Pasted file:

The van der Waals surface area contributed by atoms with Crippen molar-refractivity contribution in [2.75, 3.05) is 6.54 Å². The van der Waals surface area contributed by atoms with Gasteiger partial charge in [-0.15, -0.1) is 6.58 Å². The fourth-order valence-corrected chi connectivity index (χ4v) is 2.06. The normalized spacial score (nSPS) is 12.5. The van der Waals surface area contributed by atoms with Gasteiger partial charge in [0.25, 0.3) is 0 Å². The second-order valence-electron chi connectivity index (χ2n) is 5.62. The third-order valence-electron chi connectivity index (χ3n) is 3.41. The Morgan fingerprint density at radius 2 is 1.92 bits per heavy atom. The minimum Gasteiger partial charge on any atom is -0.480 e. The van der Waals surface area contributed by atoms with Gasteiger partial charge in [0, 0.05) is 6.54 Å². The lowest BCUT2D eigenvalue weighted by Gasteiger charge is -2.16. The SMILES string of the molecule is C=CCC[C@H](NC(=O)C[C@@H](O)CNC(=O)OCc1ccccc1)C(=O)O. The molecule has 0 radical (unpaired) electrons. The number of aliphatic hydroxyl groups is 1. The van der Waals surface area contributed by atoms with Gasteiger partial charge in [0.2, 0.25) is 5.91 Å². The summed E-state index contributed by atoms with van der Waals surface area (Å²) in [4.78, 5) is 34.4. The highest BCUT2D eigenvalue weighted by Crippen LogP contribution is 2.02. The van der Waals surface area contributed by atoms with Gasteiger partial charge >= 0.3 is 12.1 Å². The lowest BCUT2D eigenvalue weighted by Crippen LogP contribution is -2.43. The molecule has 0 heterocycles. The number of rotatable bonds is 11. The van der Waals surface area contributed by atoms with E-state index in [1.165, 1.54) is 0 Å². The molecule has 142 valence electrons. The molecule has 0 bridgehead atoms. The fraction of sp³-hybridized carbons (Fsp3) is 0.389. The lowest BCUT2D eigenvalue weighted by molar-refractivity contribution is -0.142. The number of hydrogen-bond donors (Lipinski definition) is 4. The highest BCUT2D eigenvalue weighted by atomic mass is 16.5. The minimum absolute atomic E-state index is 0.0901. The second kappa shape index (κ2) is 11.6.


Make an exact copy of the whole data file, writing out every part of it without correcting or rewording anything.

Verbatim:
The van der Waals surface area contributed by atoms with Crippen molar-refractivity contribution in [2.75, 3.05) is 6.54 Å². The van der Waals surface area contributed by atoms with Gasteiger partial charge in [-0.15, -0.1) is 6.58 Å². The fourth-order valence-corrected chi connectivity index (χ4v) is 2.06. The normalized spacial score (nSPS) is 12.5. The van der Waals surface area contributed by atoms with Gasteiger partial charge in [0.25, 0.3) is 0 Å². The second-order valence-electron chi connectivity index (χ2n) is 5.62. The third-order valence-electron chi connectivity index (χ3n) is 3.41. The Morgan fingerprint density at radius 2 is 1.92 bits per heavy atom. The minimum Gasteiger partial charge on any atom is -0.480 e. The van der Waals surface area contributed by atoms with Gasteiger partial charge in [0, 0.05) is 6.54 Å². The lowest BCUT2D eigenvalue weighted by Gasteiger charge is -2.16. The SMILES string of the molecule is C=CCC[C@H](NC(=O)C[C@@H](O)CNC(=O)OCc1ccccc1)C(=O)O. The molecule has 0 radical (unpaired) electrons. The number of aliphatic hydroxyl groups is 1. The van der Waals surface area contributed by atoms with Gasteiger partial charge in [0.2, 0.25) is 5.91 Å². The summed E-state index contributed by atoms with van der Waals surface area (Å²) in [4.78, 5) is 34.4. The highest BCUT2D eigenvalue weighted by Crippen LogP contribution is 2.02. The van der Waals surface area contributed by atoms with Gasteiger partial charge >= 0.3 is 12.1 Å². The lowest BCUT2D eigenvalue weighted by Crippen LogP contribution is -2.43. The molecule has 0 heterocycles. The number of rotatable bonds is 11. The van der Waals surface area contributed by atoms with E-state index in [1.165, 1.54) is 0 Å². The molecule has 142 valence electrons. The molecule has 0 bridgehead atoms. The fraction of sp³-hybridized carbons (Fsp3) is 0.389. The lowest BCUT2D eigenvalue weighted by molar-refractivity contribution is -0.142. The number of hydrogen-bond donors (Lipinski definition) is 4. The highest BCUT2D eigenvalue weighted by atomic mass is 16.5. The minimum absolute atomic E-state index is 0.0901. The second kappa shape index (κ2) is 11.6.